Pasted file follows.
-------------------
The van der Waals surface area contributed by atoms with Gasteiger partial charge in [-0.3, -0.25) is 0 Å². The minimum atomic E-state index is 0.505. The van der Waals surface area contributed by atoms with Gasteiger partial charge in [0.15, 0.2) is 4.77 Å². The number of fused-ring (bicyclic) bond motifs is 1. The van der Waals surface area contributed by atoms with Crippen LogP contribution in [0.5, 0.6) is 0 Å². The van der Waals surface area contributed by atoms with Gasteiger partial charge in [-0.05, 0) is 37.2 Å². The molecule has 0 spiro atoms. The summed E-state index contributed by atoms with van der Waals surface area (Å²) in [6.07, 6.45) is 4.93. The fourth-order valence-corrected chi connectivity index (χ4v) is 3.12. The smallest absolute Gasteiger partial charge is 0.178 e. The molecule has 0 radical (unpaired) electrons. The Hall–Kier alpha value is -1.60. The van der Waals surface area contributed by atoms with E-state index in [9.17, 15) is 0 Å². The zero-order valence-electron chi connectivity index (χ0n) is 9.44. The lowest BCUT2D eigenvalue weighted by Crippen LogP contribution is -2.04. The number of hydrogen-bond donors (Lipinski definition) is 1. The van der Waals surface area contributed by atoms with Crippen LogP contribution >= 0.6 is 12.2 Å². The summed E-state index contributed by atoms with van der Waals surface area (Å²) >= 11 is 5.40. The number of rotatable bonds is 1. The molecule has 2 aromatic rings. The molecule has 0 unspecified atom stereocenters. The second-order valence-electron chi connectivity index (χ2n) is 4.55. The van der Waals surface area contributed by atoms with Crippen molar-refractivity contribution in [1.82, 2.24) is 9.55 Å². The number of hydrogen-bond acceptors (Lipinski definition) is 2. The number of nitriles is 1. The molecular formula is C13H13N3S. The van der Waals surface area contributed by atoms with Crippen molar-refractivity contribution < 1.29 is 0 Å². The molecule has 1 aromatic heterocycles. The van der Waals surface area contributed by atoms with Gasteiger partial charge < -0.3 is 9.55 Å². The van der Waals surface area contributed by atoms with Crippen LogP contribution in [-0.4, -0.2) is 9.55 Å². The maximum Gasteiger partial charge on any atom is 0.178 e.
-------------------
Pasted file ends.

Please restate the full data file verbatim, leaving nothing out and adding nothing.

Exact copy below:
The van der Waals surface area contributed by atoms with Gasteiger partial charge in [-0.3, -0.25) is 0 Å². The minimum atomic E-state index is 0.505. The van der Waals surface area contributed by atoms with Gasteiger partial charge in [0.15, 0.2) is 4.77 Å². The number of fused-ring (bicyclic) bond motifs is 1. The van der Waals surface area contributed by atoms with Crippen LogP contribution in [0.5, 0.6) is 0 Å². The van der Waals surface area contributed by atoms with Gasteiger partial charge in [-0.05, 0) is 37.2 Å². The molecule has 0 spiro atoms. The summed E-state index contributed by atoms with van der Waals surface area (Å²) in [6.07, 6.45) is 4.93. The fourth-order valence-corrected chi connectivity index (χ4v) is 3.12. The smallest absolute Gasteiger partial charge is 0.178 e. The molecule has 0 radical (unpaired) electrons. The Hall–Kier alpha value is -1.60. The van der Waals surface area contributed by atoms with E-state index in [9.17, 15) is 0 Å². The zero-order valence-electron chi connectivity index (χ0n) is 9.44. The lowest BCUT2D eigenvalue weighted by Crippen LogP contribution is -2.04. The number of hydrogen-bond donors (Lipinski definition) is 1. The van der Waals surface area contributed by atoms with Crippen LogP contribution >= 0.6 is 12.2 Å². The summed E-state index contributed by atoms with van der Waals surface area (Å²) >= 11 is 5.40. The number of rotatable bonds is 1. The molecule has 2 aromatic rings. The molecule has 0 unspecified atom stereocenters. The second-order valence-electron chi connectivity index (χ2n) is 4.55. The van der Waals surface area contributed by atoms with Crippen molar-refractivity contribution in [1.82, 2.24) is 9.55 Å². The number of hydrogen-bond acceptors (Lipinski definition) is 2. The number of nitriles is 1. The molecular formula is C13H13N3S. The van der Waals surface area contributed by atoms with Crippen molar-refractivity contribution < 1.29 is 0 Å². The molecule has 1 aromatic heterocycles. The van der Waals surface area contributed by atoms with Gasteiger partial charge < -0.3 is 9.55 Å². The van der Waals surface area contributed by atoms with Crippen LogP contribution in [-0.4, -0.2) is 9.55 Å². The maximum Gasteiger partial charge on any atom is 0.178 e.